Moving Diversity Forward in the Federal Government

In 2010, federal agencies are still struggling to understand diversity and many are still entrenched in the “count heads” mentality.  Leadership from several federal departments have been hauled before Congress repeatedly to explain why they cannot diversity their workforce as national affinity groups such as Blacks in Government (BIG) and Federally Employed Women (FEW) continue to sound the alarm.  Federal agencies tend to be large, bureaucratic institutions that work hard to defend and support the bureaucracy.  Many fail to grasp the challenge of managing diversity for competitive advantage or to leverage diversity to increase organizational capability. 

Diversity management has to be customized to an agencies culture and goals; however, there must be federal guidelines established by the Office of Personnel Management (OPM) that layout a minimum framework.  For too long, diversity has been bandied about between the Equal Employment Opportunity (EEO) program and the Human Capital program, neither of which has the bandwidth the deal with the concept in its fullest and mature form. 

To move federal agencies forward several strategies must be considered:

  • Chief Diversity Officers (CDO)

President Obama must require each federal agency to select a Chief Diversity Officer at the Senior Executive Service level, who reports directly to the head of the agency.  Much like other CXOs in the federal government a CDO is necessary to have a dedicated senior leader driving diversity through focused and deliberate attention.  This also elevates diversity to the same level as other mission critical functions within an agency. 

  • Dedicated Space

The Diversity program must be a separate program from the EEO office and the Human Capital office, but must work collaboratively with those entities to achieve organizational effectiveness.  In order to broaden the scope and perception of diversity it must be separated from the EEO program, which may have a negative connotation.  The Human Capital office has so many requirements around the “care and feeding” of an agency’s employees, that diversity often times gets lost.

  • Strategic Plans

Agencies must be required to develop and submit diversity strategic plans that are reviewed and monitored by the Office of Personnel Management.  Defining the agency’s diversity vision and then planning to achieve the stated outcomes is paramount to organizational effectiveness and accountability.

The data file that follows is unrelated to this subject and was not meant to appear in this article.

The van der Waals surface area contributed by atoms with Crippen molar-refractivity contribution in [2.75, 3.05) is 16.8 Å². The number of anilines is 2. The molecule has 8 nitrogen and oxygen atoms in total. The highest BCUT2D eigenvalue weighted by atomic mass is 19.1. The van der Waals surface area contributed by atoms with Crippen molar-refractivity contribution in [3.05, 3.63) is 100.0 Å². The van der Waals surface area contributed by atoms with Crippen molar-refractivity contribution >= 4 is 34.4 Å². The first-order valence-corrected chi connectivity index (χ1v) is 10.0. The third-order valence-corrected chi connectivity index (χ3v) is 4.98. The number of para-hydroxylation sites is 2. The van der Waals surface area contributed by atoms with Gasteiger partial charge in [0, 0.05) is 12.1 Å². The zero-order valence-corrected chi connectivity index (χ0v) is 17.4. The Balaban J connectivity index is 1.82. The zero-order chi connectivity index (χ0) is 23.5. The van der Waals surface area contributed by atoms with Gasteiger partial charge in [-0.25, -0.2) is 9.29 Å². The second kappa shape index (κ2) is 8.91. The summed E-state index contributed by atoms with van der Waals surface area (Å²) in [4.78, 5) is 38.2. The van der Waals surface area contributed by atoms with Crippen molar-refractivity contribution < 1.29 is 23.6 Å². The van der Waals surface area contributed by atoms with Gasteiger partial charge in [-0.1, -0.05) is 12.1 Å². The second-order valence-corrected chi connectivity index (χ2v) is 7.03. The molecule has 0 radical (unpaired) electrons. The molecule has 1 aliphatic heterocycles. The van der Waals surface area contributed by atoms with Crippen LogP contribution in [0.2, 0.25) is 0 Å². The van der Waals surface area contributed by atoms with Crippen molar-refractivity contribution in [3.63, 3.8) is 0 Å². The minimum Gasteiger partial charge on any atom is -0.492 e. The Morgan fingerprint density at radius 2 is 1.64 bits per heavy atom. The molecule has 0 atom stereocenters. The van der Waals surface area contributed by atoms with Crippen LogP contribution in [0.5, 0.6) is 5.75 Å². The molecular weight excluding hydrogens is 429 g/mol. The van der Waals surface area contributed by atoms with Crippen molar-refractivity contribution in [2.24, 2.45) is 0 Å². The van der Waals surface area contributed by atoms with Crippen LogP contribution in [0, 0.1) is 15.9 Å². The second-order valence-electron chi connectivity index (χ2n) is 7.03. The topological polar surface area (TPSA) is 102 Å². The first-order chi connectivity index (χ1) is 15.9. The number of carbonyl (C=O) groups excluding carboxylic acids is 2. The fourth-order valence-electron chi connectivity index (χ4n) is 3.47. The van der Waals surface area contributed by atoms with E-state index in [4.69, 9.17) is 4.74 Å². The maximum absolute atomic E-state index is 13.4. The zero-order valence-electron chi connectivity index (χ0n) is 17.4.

• Consequences

Simply put, people do what they do because of the consequences of what they do.  For too long, there have been no consequences for not moving diversity forward.  The use of special hiring authorities such as “direct hire” and rehired annuitants must be based on the agencies development of viable workforce planning models and succession plans with an emphasis on diversity and diversity management. 

  • Performance Management

A measurable, specific diversity performance element must be included in every executive performance work plan with required feedback from the Chief Diversity Officer.  If executives are engaged and embracing the vision, the CDO should know and be able to provide feedback for the performance review.

  • Federal Diversity Summit

OPM should host an annual Federal Diversity Summit with mandatory participation from all federal agencies leaders to provide training and engage in a broader discussion about managing and leveraging diversity as an organizational capability within the federal government.

  • Mandatory Training for Agency Heads

Require mandatory diversity training, approved by the Office of Personnel Management, for each agency head within 90 days of appointment.  This will provide baseline knowledge and establish conceptual clarity for political appointees who can come from near and far, some with little or no understanding of the federal sector.

  • Think Outside of the Box

Apply innovation to the development of federal diversity programs to expand beyond workforce demographics and consider supplier diversity (in collaboration with the Acquisition Office), recruitment, employee engagement, mentoring and coaching, and facilitation.

  • Embed the Concept

Require diversity management training at all agency conferences, off-sites, and large gatherings, of which there are many each year.  Diversity management training must be integrated to enhance managerial and supervisory capabilities.

  • Change Initiative

Getting diverse employees is a necessary and agencies must work on the demographics.  However, federal agencies must ensure that systems, processes, and practices are in place to leverage diversity into an organizational capability.  Several things must change within an organization to successfully manage diversity.  Not just the people and the systems, but the mindset,

If these strategies are adopted, we can begin to move the federal government forward in the diversity dialogue.  It will take time, but small incremental changes can lead to big results.  In the end, we can say Yes We Did not just Yes We Can!

2 thoughts on “Moving Diversity Forward in the Federal Government

  1. This is such an awesome response to what is needed for a viable Federal Diversity Program. I hope that someone, somewhere takes notice and implement these suggestions. It would serve the greater good to D&I programs, that usually tend to get lost within the EEO (Diversity) Programs. Thank you for this blog.

  2. Thanks for the feedback. Do you have any suggestions onhowto move diversity forwad in the federal or public sector? I am always interested in the the challenges and opportunities that others have faced. Feel free to subcribe to the blod and help generate good conversation for D & I professionals.

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